Cacao Beans and Chili Peppers: Gender Socialization in the Cosmology of a Yucatec Maya Curing Ceremony

Cacao Beans and Chili Peppers: Gender Socialization in the Cosmology of a Yucatec Maya Curing... Maya symbols associate cultural interpretationsof biological reproduction with gender roles within acosmological model of the natural world. Thesetraditional symbols were used in a ceremony performed to cure the pubescent daughter of a modernizingfamily. She was suffering "ataques de nervios"(nervous attacks, including muscle spasms and loss ofconsciousness) believed to be caused by a delay in the onset of menarche. Analysis of thesymbols relied on multiple approaches that alloweddecoding of ceremonial symbols as references to (1) thegendered pairing of marriage, (2) the socialreproduction of gender through the generations, (3) thereproductive aspects of human bodies as symbols ofinterdependency, and (4) maleness and femaleness asprimary forces of the Maya cosmos. The traditionalsymbols, combined with the teachings of the healer,provided an interpretation of the biological differencesbetween male and female bodies within an overarchingcosmological system. The primary symbols referred explicitly to male and female genitalia andmenstrual blood as symbols for the reproduction ofgender through generations of mothers and daughters,fathers and sons. The ceremony was apparentlyeffective-despite a context of rapid modernization in whichfamily planning, formal education, and new economicopportunities increasingly result in employment of womenoutside the home. http://www.deepdyve.com/assets/images/DeepDyve-Logo-lg.png Sex Roles Springer Journals

Cacao Beans and Chili Peppers: Gender Socialization in the Cosmology of a Yucatec Maya Curing Ceremony

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Publisher
Springer Journals
Copyright
Copyright © 1998 by Plenum Publishing Corporation
Subject
Psychology; Gender Studies; Sociology, general; Medicine/Public Health, general
ISSN
0360-0025
eISSN
1573-2762
D.O.I.
10.1023/A:1018895714833
Publisher site
See Article on Publisher Site

Abstract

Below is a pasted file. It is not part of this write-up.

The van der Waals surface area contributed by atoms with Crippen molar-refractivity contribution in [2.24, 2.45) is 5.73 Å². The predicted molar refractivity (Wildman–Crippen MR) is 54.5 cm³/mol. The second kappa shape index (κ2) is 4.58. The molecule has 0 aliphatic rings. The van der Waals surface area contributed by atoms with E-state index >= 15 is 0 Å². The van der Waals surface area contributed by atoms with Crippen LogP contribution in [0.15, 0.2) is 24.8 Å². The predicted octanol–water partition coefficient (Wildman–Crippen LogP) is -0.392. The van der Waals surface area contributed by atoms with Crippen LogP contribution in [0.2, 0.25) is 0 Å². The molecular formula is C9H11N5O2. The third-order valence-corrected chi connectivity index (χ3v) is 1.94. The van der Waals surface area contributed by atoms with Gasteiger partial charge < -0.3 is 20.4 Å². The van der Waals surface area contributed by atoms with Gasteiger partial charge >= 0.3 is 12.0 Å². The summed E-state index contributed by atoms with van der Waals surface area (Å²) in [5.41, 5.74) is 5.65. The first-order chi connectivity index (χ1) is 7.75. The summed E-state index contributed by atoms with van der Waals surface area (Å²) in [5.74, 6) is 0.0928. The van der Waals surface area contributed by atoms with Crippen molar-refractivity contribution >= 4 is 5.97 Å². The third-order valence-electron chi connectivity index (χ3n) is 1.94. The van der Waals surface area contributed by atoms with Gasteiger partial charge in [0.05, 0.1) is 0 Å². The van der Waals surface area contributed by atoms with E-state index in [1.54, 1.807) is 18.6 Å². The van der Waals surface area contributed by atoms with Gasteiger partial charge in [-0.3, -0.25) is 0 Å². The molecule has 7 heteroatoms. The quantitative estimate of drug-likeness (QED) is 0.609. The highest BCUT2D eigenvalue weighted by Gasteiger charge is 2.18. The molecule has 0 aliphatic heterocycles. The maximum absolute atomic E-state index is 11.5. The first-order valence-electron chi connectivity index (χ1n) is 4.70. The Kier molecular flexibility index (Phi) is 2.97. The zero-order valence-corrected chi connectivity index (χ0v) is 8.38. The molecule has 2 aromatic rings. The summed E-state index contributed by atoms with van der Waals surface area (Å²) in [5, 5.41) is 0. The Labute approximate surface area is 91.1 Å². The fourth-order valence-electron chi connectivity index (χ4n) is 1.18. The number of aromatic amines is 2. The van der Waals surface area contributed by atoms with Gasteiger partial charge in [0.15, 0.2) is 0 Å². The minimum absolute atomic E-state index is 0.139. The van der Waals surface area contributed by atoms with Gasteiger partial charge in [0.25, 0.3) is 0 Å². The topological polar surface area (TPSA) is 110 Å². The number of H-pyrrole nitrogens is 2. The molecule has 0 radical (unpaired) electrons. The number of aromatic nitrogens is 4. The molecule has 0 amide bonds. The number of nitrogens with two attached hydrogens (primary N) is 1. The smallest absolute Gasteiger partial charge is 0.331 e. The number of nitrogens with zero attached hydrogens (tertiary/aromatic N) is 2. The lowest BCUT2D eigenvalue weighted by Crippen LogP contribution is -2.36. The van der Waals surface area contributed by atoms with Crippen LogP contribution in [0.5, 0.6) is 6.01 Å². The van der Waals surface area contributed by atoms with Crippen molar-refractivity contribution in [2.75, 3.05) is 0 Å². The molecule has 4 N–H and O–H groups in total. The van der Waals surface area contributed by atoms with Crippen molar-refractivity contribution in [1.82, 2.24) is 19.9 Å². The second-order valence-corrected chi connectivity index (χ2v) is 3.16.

Maya symbols associate cultural interpretationsof biological reproduction with gender roles within acosmological model of the natural world. Thesetraditional symbols were used in a ceremony performed to cure the pubescent daughter of a modernizingfamily. She was suffering "ataques de nervios"(nervous attacks, including muscle spasms and loss ofconsciousness) believed to be caused by a delay in the onset of menarche. Analysis of thesymbols relied on multiple approaches that alloweddecoding of ceremonial symbols as references to (1) thegendered pairing of marriage, (2) the socialreproduction of gender through the generations, (3) thereproductive aspects of human bodies as symbols ofinterdependency, and (4) maleness and femaleness asprimary forces of the Maya cosmos. The traditionalsymbols, combined with the teachings of the healer,provided an interpretation of the biological differencesbetween male and female bodies within an overarchingcosmological system. The primary symbols referred explicitly to male and female genitalia andmenstrual blood as symbols for the reproduction ofgender through generations of mothers and daughters,fathers and sons. The ceremony was apparentlyeffective-despite a context of rapid modernization in whichfamily planning, formal education, and new economicopportunities increasingly result in employment of womenoutside the home.

Journal

Sex RolesSpringer Journals

Published: Oct 6, 2004

References

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